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Into the Great Wide Open

by on January 17, 2017 5:00 AM

Winter break in Happy Valley came to a close last weekend as the students returned for the start of the spring semester at Penn State -- semester whose name is either a cruel joke or a testament to the capacity of humans to hope.

One of the benefits of the university’s old term calendar system for classes – four equal 10-week marking periods that were done away with in the early 1980s – was they were aptly named and closely coincided with their respective seasons. So you would currently be approaching the middle of the cold, dark, bitter “winter” term. Sounds a little more accurate in describing our frigid weather conditions than starting “spring” semester, doesn’t it?

Speaking of chilly weather conditions, there seems to be an icy feeling in the air around parts of the country,  a feeling not at all connected to the continued winter storms which have been elevated to celebrity and serious threat status through naming. What letter of the alphabet are we up to this week? Must be “J” – we’ve got Jupiter coming through.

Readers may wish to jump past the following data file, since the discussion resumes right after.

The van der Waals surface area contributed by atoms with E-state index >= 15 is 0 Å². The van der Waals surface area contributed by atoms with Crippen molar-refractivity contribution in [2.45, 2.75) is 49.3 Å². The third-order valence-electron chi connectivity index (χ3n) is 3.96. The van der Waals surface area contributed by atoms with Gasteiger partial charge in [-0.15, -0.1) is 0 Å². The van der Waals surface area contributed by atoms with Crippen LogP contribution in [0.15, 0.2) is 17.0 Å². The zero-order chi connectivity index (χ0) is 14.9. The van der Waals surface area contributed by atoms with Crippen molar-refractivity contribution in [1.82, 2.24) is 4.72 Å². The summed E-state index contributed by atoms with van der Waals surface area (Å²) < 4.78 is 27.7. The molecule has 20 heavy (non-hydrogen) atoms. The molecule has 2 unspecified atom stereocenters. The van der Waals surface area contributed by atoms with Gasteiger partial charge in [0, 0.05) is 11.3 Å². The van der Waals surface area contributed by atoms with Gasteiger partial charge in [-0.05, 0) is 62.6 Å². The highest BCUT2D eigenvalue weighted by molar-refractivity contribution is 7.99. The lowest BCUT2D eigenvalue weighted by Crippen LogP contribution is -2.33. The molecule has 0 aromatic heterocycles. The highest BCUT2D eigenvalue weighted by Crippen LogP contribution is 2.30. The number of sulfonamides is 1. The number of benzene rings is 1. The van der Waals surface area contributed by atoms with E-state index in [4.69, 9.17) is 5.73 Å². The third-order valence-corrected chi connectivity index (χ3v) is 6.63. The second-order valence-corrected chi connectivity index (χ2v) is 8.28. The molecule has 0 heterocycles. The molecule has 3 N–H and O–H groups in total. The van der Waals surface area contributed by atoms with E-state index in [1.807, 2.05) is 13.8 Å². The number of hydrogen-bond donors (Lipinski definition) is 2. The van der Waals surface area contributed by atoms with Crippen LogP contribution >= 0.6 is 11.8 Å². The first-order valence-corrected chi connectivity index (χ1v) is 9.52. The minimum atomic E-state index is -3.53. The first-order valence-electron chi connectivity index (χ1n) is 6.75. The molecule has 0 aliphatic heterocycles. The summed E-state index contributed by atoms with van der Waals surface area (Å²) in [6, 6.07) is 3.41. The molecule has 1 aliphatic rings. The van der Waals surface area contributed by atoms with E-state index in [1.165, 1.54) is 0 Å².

No, this icy feeling seems to be connected to a certain federal government event occurring later this week. As a matter of fact, on Friday of this week I will be working in Washington, D.C., where I have been on Jan. 20 every four years for the last 16 years (or Jan. 21 if the 20th is a Sunday).  

That day the United States of America will inaugurate its 45th leader of the executive branch.

There are those in the Centre Region who will be mortified about this event, those who will be ecstatic, and those for whom it will be another Friday in a long line of weekly Fridays. For my part, I will be working with a group of people who believe in the power of the arts to do wonderful things for this great big wide-open country.

And that’s one of two important things to remember as next week rolls around. The United States is a great big wide-open country. The other is that the federal government may be one of the controlling authorities in your life, but it’s by no means the only one, and in many cases isn’t the largest or most influential.